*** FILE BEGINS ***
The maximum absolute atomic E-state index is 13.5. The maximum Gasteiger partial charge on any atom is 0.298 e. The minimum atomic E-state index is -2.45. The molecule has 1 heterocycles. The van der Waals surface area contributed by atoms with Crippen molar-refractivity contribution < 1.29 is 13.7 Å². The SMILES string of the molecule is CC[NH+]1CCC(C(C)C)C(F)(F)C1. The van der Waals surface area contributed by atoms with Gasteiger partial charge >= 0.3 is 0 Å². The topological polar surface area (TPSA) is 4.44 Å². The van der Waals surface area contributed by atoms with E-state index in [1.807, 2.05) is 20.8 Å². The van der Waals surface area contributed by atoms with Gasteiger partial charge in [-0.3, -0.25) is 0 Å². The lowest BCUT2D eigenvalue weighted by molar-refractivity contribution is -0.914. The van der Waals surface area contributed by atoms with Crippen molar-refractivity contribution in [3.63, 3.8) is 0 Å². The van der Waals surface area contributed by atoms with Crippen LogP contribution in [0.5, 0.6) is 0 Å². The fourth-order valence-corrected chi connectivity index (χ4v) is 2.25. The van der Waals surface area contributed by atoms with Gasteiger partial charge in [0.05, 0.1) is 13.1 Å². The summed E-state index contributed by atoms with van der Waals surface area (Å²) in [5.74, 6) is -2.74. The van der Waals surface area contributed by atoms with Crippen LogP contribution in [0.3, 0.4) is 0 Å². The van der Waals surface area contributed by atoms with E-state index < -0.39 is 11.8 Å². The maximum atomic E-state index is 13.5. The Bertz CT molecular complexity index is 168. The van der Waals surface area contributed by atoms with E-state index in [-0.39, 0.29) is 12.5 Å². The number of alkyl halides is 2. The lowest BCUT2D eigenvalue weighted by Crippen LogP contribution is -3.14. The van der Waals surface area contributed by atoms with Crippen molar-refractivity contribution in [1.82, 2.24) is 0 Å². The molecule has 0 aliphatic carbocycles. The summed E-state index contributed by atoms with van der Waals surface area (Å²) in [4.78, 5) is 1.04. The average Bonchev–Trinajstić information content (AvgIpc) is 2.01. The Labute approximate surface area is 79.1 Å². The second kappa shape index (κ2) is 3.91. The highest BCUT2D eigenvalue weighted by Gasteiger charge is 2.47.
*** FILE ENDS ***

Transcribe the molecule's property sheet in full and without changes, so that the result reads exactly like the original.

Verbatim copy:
The maximum absolute atomic E-state index is 13.5. The maximum Gasteiger partial charge on any atom is 0.298 e. The minimum atomic E-state index is -2.45. The molecule has 1 heterocycles. The van der Waals surface area contributed by atoms with Crippen molar-refractivity contribution < 1.29 is 13.7 Å². The SMILES string of the molecule is CC[NH+]1CCC(C(C)C)C(F)(F)C1. The van der Waals surface area contributed by atoms with Gasteiger partial charge >= 0.3 is 0 Å². The topological polar surface area (TPSA) is 4.44 Å². The van der Waals surface area contributed by atoms with E-state index in [1.807, 2.05) is 20.8 Å². The van der Waals surface area contributed by atoms with Gasteiger partial charge in [-0.3, -0.25) is 0 Å². The lowest BCUT2D eigenvalue weighted by molar-refractivity contribution is -0.914. The van der Waals surface area contributed by atoms with Crippen molar-refractivity contribution in [3.63, 3.8) is 0 Å². The van der Waals surface area contributed by atoms with Crippen LogP contribution in [0.5, 0.6) is 0 Å². The fourth-order valence-corrected chi connectivity index (χ4v) is 2.25. The van der Waals surface area contributed by atoms with Gasteiger partial charge in [0.05, 0.1) is 13.1 Å². The summed E-state index contributed by atoms with van der Waals surface area (Å²) in [5.74, 6) is -2.74. The van der Waals surface area contributed by atoms with Crippen LogP contribution in [0.3, 0.4) is 0 Å². The van der Waals surface area contributed by atoms with E-state index < -0.39 is 11.8 Å². The maximum atomic E-state index is 13.5. The Bertz CT molecular complexity index is 168. The van der Waals surface area contributed by atoms with E-state index in [-0.39, 0.29) is 12.5 Å². The number of alkyl halides is 2. The lowest BCUT2D eigenvalue weighted by Crippen LogP contribution is -3.14. The van der Waals surface area contributed by atoms with Crippen molar-refractivity contribution in [1.82, 2.24) is 0 Å². The molecule has 0 aliphatic carbocycles. The summed E-state index contributed by atoms with van der Waals surface area (Å²) in [4.78, 5) is 1.04. The average Bonchev–Trinajstić information content (AvgIpc) is 2.01. The Labute approximate surface area is 79.1 Å². The second kappa shape index (κ2) is 3.91. The highest BCUT2D eigenvalue weighted by Gasteiger charge is 2.47.